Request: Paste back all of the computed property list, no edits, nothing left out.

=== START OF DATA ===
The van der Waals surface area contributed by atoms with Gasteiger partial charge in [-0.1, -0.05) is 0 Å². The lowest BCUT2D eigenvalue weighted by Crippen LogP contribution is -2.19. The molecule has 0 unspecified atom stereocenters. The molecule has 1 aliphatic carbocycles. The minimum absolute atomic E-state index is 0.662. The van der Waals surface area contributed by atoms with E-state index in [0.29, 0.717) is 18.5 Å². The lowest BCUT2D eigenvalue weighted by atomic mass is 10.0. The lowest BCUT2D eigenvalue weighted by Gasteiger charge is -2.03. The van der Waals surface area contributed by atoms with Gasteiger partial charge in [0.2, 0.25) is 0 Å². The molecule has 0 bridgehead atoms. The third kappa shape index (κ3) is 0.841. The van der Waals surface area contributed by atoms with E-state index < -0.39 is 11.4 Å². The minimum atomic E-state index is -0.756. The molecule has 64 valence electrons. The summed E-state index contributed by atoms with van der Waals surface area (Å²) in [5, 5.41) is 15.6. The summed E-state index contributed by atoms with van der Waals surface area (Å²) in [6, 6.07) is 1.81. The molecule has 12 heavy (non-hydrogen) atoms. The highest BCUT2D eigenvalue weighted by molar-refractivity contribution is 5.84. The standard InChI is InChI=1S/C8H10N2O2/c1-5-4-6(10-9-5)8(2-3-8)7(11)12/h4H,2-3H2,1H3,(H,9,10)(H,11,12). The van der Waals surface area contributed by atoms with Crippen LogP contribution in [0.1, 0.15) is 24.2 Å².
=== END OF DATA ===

The van der Waals surface area contributed by atoms with Gasteiger partial charge in [-0.1, -0.05) is 0 Å². The lowest BCUT2D eigenvalue weighted by Crippen LogP contribution is -2.19. The molecule has 0 unspecified atom stereocenters. The molecule has 1 aliphatic carbocycles. The minimum absolute atomic E-state index is 0.662. The van der Waals surface area contributed by atoms with E-state index in [0.29, 0.717) is 18.5 Å². The lowest BCUT2D eigenvalue weighted by atomic mass is 10.0. The lowest BCUT2D eigenvalue weighted by Gasteiger charge is -2.03. The van der Waals surface area contributed by atoms with Gasteiger partial charge in [0.2, 0.25) is 0 Å². The molecule has 0 bridgehead atoms. The third kappa shape index (κ3) is 0.841. The van der Waals surface area contributed by atoms with E-state index < -0.39 is 11.4 Å². The minimum atomic E-state index is -0.756. The molecule has 64 valence electrons. The summed E-state index contributed by atoms with van der Waals surface area (Å²) in [5, 5.41) is 15.6. The summed E-state index contributed by atoms with van der Waals surface area (Å²) in [6, 6.07) is 1.81. The molecule has 12 heavy (non-hydrogen) atoms. The highest BCUT2D eigenvalue weighted by molar-refractivity contribution is 5.84. The standard InChI is InChI=1S/C8H10N2O2/c1-5-4-6(10-9-5)8(2-3-8)7(11)12/h4H,2-3H2,1H3,(H,9,10)(H,11,12). The van der Waals surface area contributed by atoms with Crippen LogP contribution in [0.1, 0.15) is 24.2 Å².